\[ \begin{array}{rclr} 3x^2 - 6x + 3y^2 + 4y -4 & = & 0 & \\ 3x^2 - 6x + 3y^2 + 4y & = & 4 & \mbox{add \(4\) to both sides} \\ 3\left(x^2 - 2x \right) + 3\left(y^2 + \dfrac{4}{3} y\right) & = & 4 & \mbox{factor out leading coefficients} \\ 3\left(x^2 - 2x + \underline{1} \right) + 3\left(y^2 + \dfrac{4}{3} y + \underline{\underline{\dfrac{4}{9}}} \right) & = & 4 + 3\underline{(1)} + 3\underline{\underline{\left(\dfrac{4}{9}\right)}} & \mbox{complete the square in \(x\), \(y\)} \\ 3(x - 1)^2 + 3\left(y + \dfrac{2}{3}\right)^2 & = & \dfrac{25}{3} & \mbox{factor} \\ (x - 1)^2 + \left(y + \dfrac{2}{3}\right)^2 & = & \dfrac{25}{9} & \mbox{divide both sides by \(3\)}\end{array} \]

    From Equation \ref{standardcircle}, we identify \(x - 1\) as \(x - h\), so \(h = 1\), and \(y + \frac{2}{3}\) as \(y - k\), so \(k = - \frac{2}{3}\). Hence, the center is \((h,k) = \left(1, -\frac{2}{3}\right)\). Furthermore, we see that \(r^2 = \frac{25}{9}\) so the radius is \(r = \frac{5}{3}\).

    It is possible to obtain equations like \((x-3)^2 + (y+1)^2 = 0\) or \((x-3)^2 + (y+1)^2 = -1\), neither of which describes a circle. The reader is encouraged to think about what, if any, points lie on the graphs of these two equations.

    Example \(\PageIndex{4}\):

    Write the standard equation of the circle which has \((-1,3)\) and \((2,4)\) as the endpoints of a diameter.

    Solution

    We recall that a diameter of a circle is a line segment containing the center and two points on the circle. Plotting the given data yields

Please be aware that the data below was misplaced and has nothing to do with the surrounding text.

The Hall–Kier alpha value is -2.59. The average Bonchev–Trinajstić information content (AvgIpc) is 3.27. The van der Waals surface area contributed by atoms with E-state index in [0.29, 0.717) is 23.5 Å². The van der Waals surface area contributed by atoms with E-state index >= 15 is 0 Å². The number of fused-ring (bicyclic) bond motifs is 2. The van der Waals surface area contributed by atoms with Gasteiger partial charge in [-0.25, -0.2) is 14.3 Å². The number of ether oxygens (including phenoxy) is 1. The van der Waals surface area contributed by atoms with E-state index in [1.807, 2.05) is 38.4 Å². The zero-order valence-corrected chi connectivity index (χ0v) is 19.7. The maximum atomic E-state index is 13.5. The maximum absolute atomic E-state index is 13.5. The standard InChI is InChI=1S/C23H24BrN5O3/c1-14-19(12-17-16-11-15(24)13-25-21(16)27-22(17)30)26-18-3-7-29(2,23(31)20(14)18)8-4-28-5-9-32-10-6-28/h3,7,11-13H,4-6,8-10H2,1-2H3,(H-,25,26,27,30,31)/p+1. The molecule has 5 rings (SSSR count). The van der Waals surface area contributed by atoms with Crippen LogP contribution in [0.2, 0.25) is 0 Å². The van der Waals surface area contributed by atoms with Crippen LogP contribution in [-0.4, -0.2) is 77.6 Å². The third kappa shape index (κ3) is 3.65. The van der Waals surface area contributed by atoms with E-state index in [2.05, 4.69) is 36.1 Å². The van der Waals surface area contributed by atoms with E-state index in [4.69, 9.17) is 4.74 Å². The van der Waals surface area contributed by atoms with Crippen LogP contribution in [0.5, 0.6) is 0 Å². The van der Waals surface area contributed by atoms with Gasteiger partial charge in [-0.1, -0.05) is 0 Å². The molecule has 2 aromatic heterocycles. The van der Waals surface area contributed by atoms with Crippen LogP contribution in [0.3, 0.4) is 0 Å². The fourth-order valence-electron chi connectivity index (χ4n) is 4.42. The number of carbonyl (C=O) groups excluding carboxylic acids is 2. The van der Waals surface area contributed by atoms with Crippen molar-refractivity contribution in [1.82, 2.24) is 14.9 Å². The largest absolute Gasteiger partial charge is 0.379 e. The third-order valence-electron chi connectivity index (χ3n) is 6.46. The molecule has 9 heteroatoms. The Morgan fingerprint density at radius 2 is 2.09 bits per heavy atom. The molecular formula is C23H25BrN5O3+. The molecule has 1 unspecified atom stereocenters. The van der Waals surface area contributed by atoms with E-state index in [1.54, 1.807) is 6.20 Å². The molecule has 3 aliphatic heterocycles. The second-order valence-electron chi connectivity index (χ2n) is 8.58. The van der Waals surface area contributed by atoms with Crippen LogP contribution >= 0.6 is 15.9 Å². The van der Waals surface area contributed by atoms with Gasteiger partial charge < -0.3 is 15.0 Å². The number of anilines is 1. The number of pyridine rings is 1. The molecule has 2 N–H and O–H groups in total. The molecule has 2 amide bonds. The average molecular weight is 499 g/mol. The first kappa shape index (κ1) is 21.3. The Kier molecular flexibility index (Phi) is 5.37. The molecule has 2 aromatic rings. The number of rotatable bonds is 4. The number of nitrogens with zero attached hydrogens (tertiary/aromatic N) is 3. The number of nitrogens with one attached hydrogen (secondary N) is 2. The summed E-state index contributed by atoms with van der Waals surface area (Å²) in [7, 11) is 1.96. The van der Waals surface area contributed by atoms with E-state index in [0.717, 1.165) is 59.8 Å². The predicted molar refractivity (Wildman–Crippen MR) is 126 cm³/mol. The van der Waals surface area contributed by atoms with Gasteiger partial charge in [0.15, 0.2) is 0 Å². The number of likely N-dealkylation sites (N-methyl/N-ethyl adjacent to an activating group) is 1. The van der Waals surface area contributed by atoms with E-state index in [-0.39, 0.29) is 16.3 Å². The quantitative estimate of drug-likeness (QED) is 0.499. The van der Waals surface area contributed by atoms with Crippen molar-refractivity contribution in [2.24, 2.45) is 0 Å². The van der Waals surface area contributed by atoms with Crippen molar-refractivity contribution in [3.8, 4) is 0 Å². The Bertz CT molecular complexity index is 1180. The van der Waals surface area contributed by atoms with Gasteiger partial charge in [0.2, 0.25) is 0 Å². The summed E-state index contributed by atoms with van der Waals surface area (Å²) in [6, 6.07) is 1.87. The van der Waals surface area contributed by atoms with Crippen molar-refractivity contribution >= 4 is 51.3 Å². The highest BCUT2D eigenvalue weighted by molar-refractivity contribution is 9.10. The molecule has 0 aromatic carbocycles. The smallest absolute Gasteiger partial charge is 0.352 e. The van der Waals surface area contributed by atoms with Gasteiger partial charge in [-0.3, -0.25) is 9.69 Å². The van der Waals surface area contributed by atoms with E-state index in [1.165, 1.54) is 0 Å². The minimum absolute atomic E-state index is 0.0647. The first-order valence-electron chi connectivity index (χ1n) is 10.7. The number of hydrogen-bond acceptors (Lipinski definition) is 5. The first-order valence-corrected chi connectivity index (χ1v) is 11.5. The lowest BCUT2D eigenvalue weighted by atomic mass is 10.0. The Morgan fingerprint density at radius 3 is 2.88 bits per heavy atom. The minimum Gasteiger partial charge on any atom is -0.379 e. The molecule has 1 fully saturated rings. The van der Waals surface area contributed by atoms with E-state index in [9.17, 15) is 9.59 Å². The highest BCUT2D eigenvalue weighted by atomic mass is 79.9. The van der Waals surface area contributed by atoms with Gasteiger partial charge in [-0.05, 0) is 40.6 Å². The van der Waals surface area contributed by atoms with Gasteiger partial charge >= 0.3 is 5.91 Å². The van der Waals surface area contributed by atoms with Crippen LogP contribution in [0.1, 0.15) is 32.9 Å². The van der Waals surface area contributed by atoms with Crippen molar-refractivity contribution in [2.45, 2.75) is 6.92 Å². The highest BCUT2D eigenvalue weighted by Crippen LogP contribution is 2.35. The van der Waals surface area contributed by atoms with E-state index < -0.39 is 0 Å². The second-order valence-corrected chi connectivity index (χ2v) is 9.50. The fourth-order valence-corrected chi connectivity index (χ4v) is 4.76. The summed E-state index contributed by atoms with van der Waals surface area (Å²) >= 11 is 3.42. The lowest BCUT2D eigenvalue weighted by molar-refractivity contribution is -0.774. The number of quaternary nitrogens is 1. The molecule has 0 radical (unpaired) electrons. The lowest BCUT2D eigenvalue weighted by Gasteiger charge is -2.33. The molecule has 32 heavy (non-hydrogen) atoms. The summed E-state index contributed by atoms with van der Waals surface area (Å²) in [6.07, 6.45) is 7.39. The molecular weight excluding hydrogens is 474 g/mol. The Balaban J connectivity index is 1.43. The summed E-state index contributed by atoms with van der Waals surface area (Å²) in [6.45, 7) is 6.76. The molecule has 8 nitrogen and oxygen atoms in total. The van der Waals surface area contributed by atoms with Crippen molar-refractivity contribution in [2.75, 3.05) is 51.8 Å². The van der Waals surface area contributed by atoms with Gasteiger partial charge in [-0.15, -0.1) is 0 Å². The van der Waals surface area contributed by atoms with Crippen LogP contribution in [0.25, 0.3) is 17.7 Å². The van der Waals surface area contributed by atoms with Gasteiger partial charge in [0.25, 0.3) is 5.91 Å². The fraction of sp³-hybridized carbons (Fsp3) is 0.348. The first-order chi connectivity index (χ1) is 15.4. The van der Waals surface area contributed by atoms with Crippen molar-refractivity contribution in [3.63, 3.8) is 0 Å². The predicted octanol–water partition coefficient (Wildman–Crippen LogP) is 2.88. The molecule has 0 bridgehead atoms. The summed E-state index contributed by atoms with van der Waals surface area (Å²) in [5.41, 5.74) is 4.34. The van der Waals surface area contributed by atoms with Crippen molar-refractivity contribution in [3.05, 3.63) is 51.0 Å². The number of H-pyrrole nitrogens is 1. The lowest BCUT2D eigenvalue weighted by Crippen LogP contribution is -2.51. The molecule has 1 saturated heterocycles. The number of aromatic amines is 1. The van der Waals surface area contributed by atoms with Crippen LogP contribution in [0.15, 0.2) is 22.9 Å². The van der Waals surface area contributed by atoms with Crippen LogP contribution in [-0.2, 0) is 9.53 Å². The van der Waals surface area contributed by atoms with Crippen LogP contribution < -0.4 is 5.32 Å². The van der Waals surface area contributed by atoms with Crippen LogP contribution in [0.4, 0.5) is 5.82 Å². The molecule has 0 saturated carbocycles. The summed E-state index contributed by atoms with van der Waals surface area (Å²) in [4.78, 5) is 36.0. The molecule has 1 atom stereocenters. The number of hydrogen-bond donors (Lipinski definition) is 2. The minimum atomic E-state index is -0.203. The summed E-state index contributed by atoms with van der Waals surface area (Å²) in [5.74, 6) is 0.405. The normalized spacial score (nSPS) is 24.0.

Image of graph of circle defined by the problem herein. The center of the circle is defined as the mid-point of the two points of the circle.

    Since the given points are endpoints of a diameter, we know their midpoint \((h, k)\) is the center of the circle. This is easily solved as

    \[ \begin{array}{rcl} (h,k) & = & \left( \dfrac{x_{\mbox{1}} + x_{\mbox{2}}}{2}, \dfrac{y_{\mbox{1}} + y_{\mbox{2}}}{2} \right) \\ & = & \left( \dfrac{-1+2}{2}, \dfrac{3+4}{2} \right) \\ & = & \left( \dfrac{1}{2}, \dfrac{7}{2} \right) \end{array} \]

    The diameter of the circle is the distance between the given points, so we know that half of the distance is the radius. Thus,

    \[ \begin{array}{rcl} r & = & \dfrac{1}{2} \sqrt{\left(x_{\mbox{2}} - x_{\mbox{1}}\right)^2+\left(y_{\mbox{2}}-y_{\mbox{1}}\right)^2} \\ & = & \dfrac{1}{2} \sqrt{(2-(-1))^2+(4-3)^2} \\ & = & \dfrac{1}{2} \sqrt{3^2+1^2} \\ & = &\dfrac{\sqrt{10}}{2} \end{array} \]

    Finally, since \(\left( \dfrac{\sqrt{10}}{2} \right)^2 = \dfrac{10}{4}\), our answer becomes \(\left(x - \dfrac{1}{2} \right)^2 + \left(y - \dfrac{7}{2} \right)^2 =\dfrac{10}{4}\)

    The Unit Circle

    We close this section with an important circle in mathematics1: the Unit Circle.

    Definition \(\PageIndex{2}\): Unit Circle

    The Unit Circle is the circle centered at \((0,0)\) with a radius of \(1\). The standard equation of the Unit Circle is \(x^2 + y^2 = 1.\)

    Example \(\PageIndex{5}\):

    Find the points on the unit circle with \(y\)-coordinate \(\dfrac{\sqrt{3}}{2}\).

    Solution

    We replace \(y\) with \(\dfrac{\sqrt{3}}{2}\) in the equation \(x^2 + y^2 = 1\) to get

    \[ \begin{array}{rcl} x^2 + y^2 & = & 1 \\ x^2 + \left(\dfrac{\sqrt{3}}{2}\right)^2 & = & 1 \\ \dfrac{3}{4} + x^2 & = & 1 \\ x^2 & = & \dfrac{1}{4} \\ x & = & \pm \sqrt{\dfrac{1}{4}} \\ x & = & \pm \dfrac{1}{2} \end{array} \]

    Our final answers are \(\left(\dfrac{1}{2}, \dfrac{\sqrt{3}}{2} \right)\) and \(\left(-\dfrac{1}{2}, \dfrac{\sqrt{3}}{2} \right)\).

    Contributors and Attributions

    Template:ContribZeagerPreCalc


    1The unit circle is used in trigonometry to define and evaluate trigonometric functions like sine and cosine.


    14.4.1: Circles is shared under a CC BY-NC-SA license and was authored, remixed, and/or curated by LibreTexts.